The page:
The price of deceit

In an Act of 264 clauses and 30 schedules, the devil is in the detail. Only one is necessary to illustrate the element of deceit, one that I have alluded to many times already – 50.1.c, which establishes as grounds on which a CP may be declared voidable, a person’s ignorance of the pregnancy of a partner ‘by some person other than the applicant’ at the time of its registration. It is a detail which has nothing to do with the nature of a CP, even as expressed by gay campaigners, and in which no gay lobby group has ever shown the slightest interest, but which carries a particular offence for Christians being as it is a parody of Matthew 1.18, as it has been traditionally applied to marriage discipline.

Its sole purpose, in brief, is to copy the legal structure of marriage; and the only reason for this is so that it can become the basis for the forthcoming Civil Marriage Bill. It has no meaning for the CP Act in which it is found; it sits as part of the blueprint for what has been promised. It is what spy novels would call a ‘sleeper’. It is the clue, for those who can find it, that one day marriage will be based on civil partnerships, and not as so many people suppose, the other way round.

Does December 6 matter? In one sense, it matters hardly at all. In a society, where doing one’s own thing is the highest good, the fact that gays may wish to contract partnerships according to their own designs is hardly revolutionary. In some ways, it is surprising it has taken so long. With government estimates that (even with the sharp decline in the popularity of marriage) CPs will run at only 1% of the rate of marriages, it is hardly threatening to existing marriages. Once the initial flurry has died down, there would be little to worry about, if it were simply about letting a few individuals do what they want (however much others may dislike, disagree or disapprove of what they do).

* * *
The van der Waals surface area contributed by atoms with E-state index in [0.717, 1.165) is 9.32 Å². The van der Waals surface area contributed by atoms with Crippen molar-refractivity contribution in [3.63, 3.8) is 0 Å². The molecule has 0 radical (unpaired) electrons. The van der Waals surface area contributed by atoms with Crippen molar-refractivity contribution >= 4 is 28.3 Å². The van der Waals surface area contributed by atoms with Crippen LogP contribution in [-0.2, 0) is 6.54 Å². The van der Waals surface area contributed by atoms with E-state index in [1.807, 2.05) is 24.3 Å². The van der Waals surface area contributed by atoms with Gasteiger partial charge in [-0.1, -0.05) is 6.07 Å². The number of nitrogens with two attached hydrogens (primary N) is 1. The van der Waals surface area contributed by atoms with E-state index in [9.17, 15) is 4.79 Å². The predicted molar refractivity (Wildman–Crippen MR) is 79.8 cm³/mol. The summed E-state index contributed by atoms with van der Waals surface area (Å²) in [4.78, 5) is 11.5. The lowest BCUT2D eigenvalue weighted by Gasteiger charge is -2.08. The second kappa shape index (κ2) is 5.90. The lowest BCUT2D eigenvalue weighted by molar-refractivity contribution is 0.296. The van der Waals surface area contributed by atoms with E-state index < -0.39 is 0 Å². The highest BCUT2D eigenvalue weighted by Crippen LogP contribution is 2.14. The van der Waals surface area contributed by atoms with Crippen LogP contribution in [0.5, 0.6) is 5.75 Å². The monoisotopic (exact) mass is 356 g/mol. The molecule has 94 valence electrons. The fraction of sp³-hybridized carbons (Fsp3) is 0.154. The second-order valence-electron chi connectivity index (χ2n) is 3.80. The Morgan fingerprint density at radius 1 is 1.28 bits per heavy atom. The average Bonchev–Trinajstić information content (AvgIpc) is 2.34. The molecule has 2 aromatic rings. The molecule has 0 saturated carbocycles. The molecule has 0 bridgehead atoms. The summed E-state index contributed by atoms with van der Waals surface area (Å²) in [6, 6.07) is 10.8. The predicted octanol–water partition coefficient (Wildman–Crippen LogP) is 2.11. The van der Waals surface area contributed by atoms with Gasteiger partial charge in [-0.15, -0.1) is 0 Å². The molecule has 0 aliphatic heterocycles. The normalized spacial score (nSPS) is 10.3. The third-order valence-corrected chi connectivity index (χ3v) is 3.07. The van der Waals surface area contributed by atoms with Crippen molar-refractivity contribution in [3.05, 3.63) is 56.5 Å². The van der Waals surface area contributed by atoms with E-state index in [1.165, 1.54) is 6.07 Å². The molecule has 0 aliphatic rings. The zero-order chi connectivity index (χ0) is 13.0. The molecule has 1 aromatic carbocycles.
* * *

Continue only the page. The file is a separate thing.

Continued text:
Ill-considered consequences

Sadly, it is never that simple. Government legislation is never just about a few individuals. If there is one great difference between the Christian approach and the modern secular attitude to law making, it is our own awareness that actions have consequences. The careful reflection upon sin and human fallibility has made the law of double effect an integral part of Christian planning. Whatever we may intend, it is inevitable that some other result will also arise. However much we may wish for only one, simple and direct consequence, it is inevitably the case that there are others (unintended), which invariably last longer.

Once again, we have discovered this for ourselves within the CofE. The vote in favour of women priests was only one, small act of provincial autonomy, executed for the best of motives and with every intention that it should not set a precedent. Which of course is exactly what it did. One small step for womankind, and what an unravelling of church order has come from it, and how much more is still to come. The fudge/deceit seemed a harmless bit of clever politics, an attempt at being ‘as wise as serpents,’ something that could be easily forgotten once the goal had been achieved. Instead, it has come back to bite the bishops, and everyone else as well.

So should we worry about what is inaugurated on December 6? However tempting it might be to ignore this grubby and dishonest piece of legislation, it would be a serious mistake. For nearly half a millennium, the CofE has shared with the government of this country the guardianship of the institution of marriage. There have been strains, and these have been getting greater; but the basic position has remained the same for centuries – the state has taken the model provided by the Church and modified it to its own purpose.

Now, for the first time, an entirely new foundation is being laid. An essentially private relationship has been thoroughly and comprehensively institutionalized by legislation, and all this without claiming any authority from any social framework or moral understanding whatever. When this process concludes in a new Civil Marriage Act, we shall find ourselves, as clergy of the established church, irretrievably at odds with the government: the desacralizing of the state and disestablishment of the church will have been pushed another and perhaps decisive stage further.